Prenatal & postpartum weight: giving up and giving in

“All new moms worry about losing the baby weight.”

How’s that for a major generalization? 

True, many new moms worry about this, maybe even most.  But all is a troubling superlative, not only because it’s almost guaranteed to be untrue (find one exception, and the hypothesis crumbles) but more importantly because it reinforces the cultural imperatives for women to be thin no matter what, and to put weight at the top of their list of concerns at all times. Statement:  All new moms worry about losing the baby weight.  Subtext:  If you aren’t worried about this, you should be because everyone else is.

Note that the article linked above, about so-called “mommyrexia” (could there be a more infuriating term?) invites women to share their methods for “stay[ing] slim in pregnancy or los[ing] weight after giving birth.”  I’m all for women sharing their experiences, but I find this formulation troubling. Surely there are better and less sensationalist ways of acknowledging women’s fears about the changes to their bodies during pregnancy.

As a pre and postnatal fitness instructor, obviously I have a vested interest in helping women maintain their health during and after pregnancy. This includes promoting healthy weight gain while growing a baby, and appropriate weight loss in the months following.  But I won’t do it in a way that upholds the paradigm in which weight plays a disproportionate role in determining a woman’s worth or which shames women whose bodies don’t conform to current weight and shape ideals.  Yes, exercise burns calories and can reduce body fat; no, we won’t talk about that in my classes.

I work to support prenatal and postpartum women’s health, not to help them police the size of their bodies.  Body size and weight are only two variables among many that indicate a person’s level of fitness and capacity for activity, and the jury is still very much out when it comes to conclusions about the relationship between weight gain, weight loss, health and pregnancy. Science and Sensibility’s recent series on maternal obesity demonstrates this beautifully.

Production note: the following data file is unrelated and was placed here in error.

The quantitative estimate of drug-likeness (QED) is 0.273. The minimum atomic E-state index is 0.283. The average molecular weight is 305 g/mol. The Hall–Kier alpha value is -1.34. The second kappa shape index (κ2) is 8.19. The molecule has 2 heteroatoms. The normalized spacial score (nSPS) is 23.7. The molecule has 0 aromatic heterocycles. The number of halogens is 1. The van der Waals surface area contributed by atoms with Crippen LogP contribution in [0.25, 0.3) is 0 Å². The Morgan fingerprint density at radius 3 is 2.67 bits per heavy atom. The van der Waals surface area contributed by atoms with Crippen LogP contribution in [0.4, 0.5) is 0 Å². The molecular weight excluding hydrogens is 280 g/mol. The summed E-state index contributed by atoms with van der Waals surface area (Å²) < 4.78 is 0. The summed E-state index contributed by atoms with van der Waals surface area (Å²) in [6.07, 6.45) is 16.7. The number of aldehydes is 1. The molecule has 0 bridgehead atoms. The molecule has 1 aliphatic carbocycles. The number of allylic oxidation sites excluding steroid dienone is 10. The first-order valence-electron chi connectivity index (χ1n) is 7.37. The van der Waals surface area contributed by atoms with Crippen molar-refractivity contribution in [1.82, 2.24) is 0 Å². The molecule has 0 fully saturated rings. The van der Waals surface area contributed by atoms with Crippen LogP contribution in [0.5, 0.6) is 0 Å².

Different women gain different amounts of weight during pregnancy for reasons that often have less to do with food intake or exercise than you might think. This can be scary for a lot of women. Larger women have reason to fear being treated as if they’ve done something wrong if their weight continues to increase during pregnancy, and they are likely to be categorized automatically as high risk and subjected to a variety of  prenatal and birth interventions as a result. Smaller women may have their own set of fears, especially if they usually go to herculean efforts to keep their weight at a certain level or maintain a particular shape. It’s hard to drop that mentality and to weather the pressure not to ‘let yourself go’ just because the stick has turned blue. 

But what does ‘letting go’ really mean?  There is some implication that it means giving up, giving in, and that these are inherently bad things to do.  But we could re-frame the concept as giving up our culturally-determined beliefs about how our bodies should look. And rather than giving in to the TV-land stereotype of gluttonous-pregnant-woman-eating-for-two, how about giving in to pregnancy, which is designed to ensure that women gain the fat and fluid they need to carry a baby to term, and have the energy necessary to labour and birth a healthy baby.